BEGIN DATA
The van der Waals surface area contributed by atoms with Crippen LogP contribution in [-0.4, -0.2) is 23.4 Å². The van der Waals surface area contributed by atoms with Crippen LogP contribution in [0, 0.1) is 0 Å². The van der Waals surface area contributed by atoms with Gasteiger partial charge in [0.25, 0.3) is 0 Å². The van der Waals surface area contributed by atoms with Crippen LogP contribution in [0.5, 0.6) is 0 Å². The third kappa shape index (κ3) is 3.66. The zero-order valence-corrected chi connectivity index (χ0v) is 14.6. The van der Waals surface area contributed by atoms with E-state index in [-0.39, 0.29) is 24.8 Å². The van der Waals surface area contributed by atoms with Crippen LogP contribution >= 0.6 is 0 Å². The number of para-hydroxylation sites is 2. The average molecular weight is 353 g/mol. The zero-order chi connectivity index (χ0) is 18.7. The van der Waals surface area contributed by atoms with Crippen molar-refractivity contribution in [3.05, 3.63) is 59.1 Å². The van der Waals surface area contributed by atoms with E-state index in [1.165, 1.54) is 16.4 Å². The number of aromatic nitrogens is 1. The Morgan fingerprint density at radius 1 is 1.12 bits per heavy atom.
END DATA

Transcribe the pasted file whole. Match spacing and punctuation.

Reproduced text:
The van der Waals surface area contributed by atoms with Crippen LogP contribution in [-0.4, -0.2) is 23.4 Å². The van der Waals surface area contributed by atoms with Crippen LogP contribution in [0, 0.1) is 0 Å². The van der Waals surface area contributed by atoms with Gasteiger partial charge in [0.25, 0.3) is 0 Å². The van der Waals surface area contributed by atoms with Crippen LogP contribution in [0.5, 0.6) is 0 Å². The third kappa shape index (κ3) is 3.66. The zero-order valence-corrected chi connectivity index (χ0v) is 14.6. The van der Waals surface area contributed by atoms with E-state index in [-0.39, 0.29) is 24.8 Å². The van der Waals surface area contributed by atoms with Crippen LogP contribution >= 0.6 is 0 Å². The number of para-hydroxylation sites is 2. The average molecular weight is 353 g/mol. The zero-order chi connectivity index (χ0) is 18.7. The van der Waals surface area contributed by atoms with Crippen molar-refractivity contribution in [3.05, 3.63) is 59.1 Å². The van der Waals surface area contributed by atoms with E-state index in [1.165, 1.54) is 16.4 Å². The number of aromatic nitrogens is 1. The Morgan fingerprint density at radius 1 is 1.12 bits per heavy atom.